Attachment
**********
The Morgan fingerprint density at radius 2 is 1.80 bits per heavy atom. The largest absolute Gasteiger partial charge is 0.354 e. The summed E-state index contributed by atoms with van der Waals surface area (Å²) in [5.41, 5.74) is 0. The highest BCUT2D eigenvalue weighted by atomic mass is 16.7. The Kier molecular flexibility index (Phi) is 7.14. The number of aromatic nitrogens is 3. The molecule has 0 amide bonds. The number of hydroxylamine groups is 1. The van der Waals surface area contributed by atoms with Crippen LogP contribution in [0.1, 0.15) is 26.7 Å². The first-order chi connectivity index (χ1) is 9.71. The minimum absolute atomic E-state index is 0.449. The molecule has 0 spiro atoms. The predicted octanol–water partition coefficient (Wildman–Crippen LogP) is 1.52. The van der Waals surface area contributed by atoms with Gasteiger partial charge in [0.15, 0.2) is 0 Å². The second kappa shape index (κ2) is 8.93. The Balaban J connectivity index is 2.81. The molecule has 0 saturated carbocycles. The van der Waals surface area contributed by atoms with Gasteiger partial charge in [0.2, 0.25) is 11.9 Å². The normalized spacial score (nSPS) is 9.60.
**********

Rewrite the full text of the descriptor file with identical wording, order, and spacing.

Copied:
The Morgan fingerprint density at radius 2 is 1.80 bits per heavy atom. The largest absolute Gasteiger partial charge is 0.354 e. The summed E-state index contributed by atoms with van der Waals surface area (Å²) in [5.41, 5.74) is 0. The highest BCUT2D eigenvalue weighted by atomic mass is 16.7. The Kier molecular flexibility index (Phi) is 7.14. The number of aromatic nitrogens is 3. The molecule has 0 amide bonds. The number of hydroxylamine groups is 1. The van der Waals surface area contributed by atoms with Crippen LogP contribution in [0.1, 0.15) is 26.7 Å². The first-order chi connectivity index (χ1) is 9.71. The minimum absolute atomic E-state index is 0.449. The molecule has 0 spiro atoms. The predicted octanol–water partition coefficient (Wildman–Crippen LogP) is 1.52. The van der Waals surface area contributed by atoms with Gasteiger partial charge in [0.15, 0.2) is 0 Å². The second kappa shape index (κ2) is 8.93. The Balaban J connectivity index is 2.81. The molecule has 0 saturated carbocycles. The van der Waals surface area contributed by atoms with Gasteiger partial charge in [0.2, 0.25) is 11.9 Å². The normalized spacial score (nSPS) is 9.60.